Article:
Defendants also asserted that laches bars plaintiffs’ request for equitable relief due to unreasonable delay in asserting a claim with respect to the stock dividend. The Court found that the plaintiffs had sufficient information to bring a claim challenging the stock dividend as a result of their receipt of a letter from the president of First Orion describing the actions taken to approve the stock dividend and failed to assert a sufficient reason for the delay. The Court found that a more developed record was needed to determine the extent to which the defendants suffered some prejudice as a result of the plaintiffs’ delay, to what extent prejudice should be disregarded as a result of defendants’ breaches of duty, and to what extent plaintiffs’ should have known that their delay was causing prejudice, and denied defendants’ motion for summary judgement for laches.
Despite the differing tests, the Court made a point to note that the laches and acquiescence defenses are often conflated and misunderstood. The Court did provide guidance on differentiating the two. First, timing is important. The relevant time frame for a laches defense is after the alleged breach, when the plaintiff is finally informed of the wrong and any subsequent inaction thereafter. Conversely, on an acquiescence defense, the relevant time frame is at the time of alleged breach. Secondly, the analysis for laches focuses on the plaintiff’s actions, while the acquiescence analysis looks both to the plaintiff’s and the defendant’s actions. Under laches the Court looks first to whether the plaintiff had knowledge of a potential claim. After determining the plaintiff had knowledge, the Court looks to balance the length of delay with the prejudice caused to the defendant. For an acquiescence analysis, the Court will look to the plaintiff’s understanding of the alleged breach at the time it occurred, the plaintiff’s action or inaction at that moment, and finally the defendants’ understanding of the plaintiff’s knowledge and actions.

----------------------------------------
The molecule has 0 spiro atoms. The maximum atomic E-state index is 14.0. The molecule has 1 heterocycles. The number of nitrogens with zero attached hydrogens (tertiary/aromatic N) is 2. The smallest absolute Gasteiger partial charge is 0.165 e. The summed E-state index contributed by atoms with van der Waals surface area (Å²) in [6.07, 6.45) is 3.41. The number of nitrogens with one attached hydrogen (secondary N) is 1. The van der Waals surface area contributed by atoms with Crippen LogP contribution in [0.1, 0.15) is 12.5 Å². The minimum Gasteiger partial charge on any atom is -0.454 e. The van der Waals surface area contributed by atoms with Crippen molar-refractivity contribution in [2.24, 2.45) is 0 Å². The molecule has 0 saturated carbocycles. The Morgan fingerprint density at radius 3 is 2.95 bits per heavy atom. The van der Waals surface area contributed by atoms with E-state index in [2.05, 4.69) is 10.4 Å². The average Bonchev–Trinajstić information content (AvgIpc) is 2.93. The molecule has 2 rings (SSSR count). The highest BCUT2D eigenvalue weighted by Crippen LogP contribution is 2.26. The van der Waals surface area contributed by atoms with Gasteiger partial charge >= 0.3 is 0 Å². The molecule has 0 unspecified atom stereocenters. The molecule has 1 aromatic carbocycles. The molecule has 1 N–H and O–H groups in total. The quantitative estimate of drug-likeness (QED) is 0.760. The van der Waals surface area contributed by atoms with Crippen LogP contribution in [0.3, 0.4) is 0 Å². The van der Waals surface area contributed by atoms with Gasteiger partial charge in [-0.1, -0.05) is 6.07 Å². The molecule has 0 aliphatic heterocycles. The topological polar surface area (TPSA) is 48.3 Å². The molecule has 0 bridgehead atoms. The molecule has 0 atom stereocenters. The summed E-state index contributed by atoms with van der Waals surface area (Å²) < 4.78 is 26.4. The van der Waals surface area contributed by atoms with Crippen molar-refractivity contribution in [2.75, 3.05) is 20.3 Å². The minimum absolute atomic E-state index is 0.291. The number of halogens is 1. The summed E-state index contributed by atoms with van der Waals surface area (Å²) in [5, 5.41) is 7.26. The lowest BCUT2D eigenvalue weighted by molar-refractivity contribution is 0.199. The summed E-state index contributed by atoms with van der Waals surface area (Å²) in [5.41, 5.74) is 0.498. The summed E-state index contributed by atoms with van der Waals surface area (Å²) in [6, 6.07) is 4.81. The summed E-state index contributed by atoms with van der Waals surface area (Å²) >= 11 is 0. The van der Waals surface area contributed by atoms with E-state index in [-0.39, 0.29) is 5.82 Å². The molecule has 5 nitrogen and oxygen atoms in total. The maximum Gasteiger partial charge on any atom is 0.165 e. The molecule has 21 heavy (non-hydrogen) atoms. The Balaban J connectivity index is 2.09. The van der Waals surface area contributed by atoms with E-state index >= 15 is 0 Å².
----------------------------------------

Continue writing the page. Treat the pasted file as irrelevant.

While not able to dispose of the bulk of the claims on summary judgment due to the existence of factual issues, the Court did dismiss, for failure to make a demand on the board of directors, two derivative claims based on a separate allegedly wrongful act – the grant of stock options to Stalnaker in 2011, which the plaintiffs alleged amounted to waste of corporate assets. The derivative claims were added to the plaintiffs’ second amended complaint after the composition of First Orion’s board of directors had changed. In general, when claims are already properly before a court, Rule 23.1 does not require a plaintiff to reevaluate compliance with the rule due to a change in the composition of the board before filing an amended complaint. However, where the composition of a board changes after the complaint is filed, and then a plaintiff amends the complaint to challenge a transaction that is not “already in litigation,” the plaintiff may be required to make a demand on the board as then constituted regarding the new claim, or plead facts demonstrating demand futility. Vice Chancellor Glasscock ruled that the 2010 stock dividend and the grant of options to Stalnaker nearly two years later were distinct transactions necessitating compliance with Rule 23.1 to add the new derivative claims to the amended complaint. Since the plaintiffs did not make, or plead facts excusing, a demand on the board as constituted at the time of their amended complaint, the Court granted the defendants’ motion to dismiss.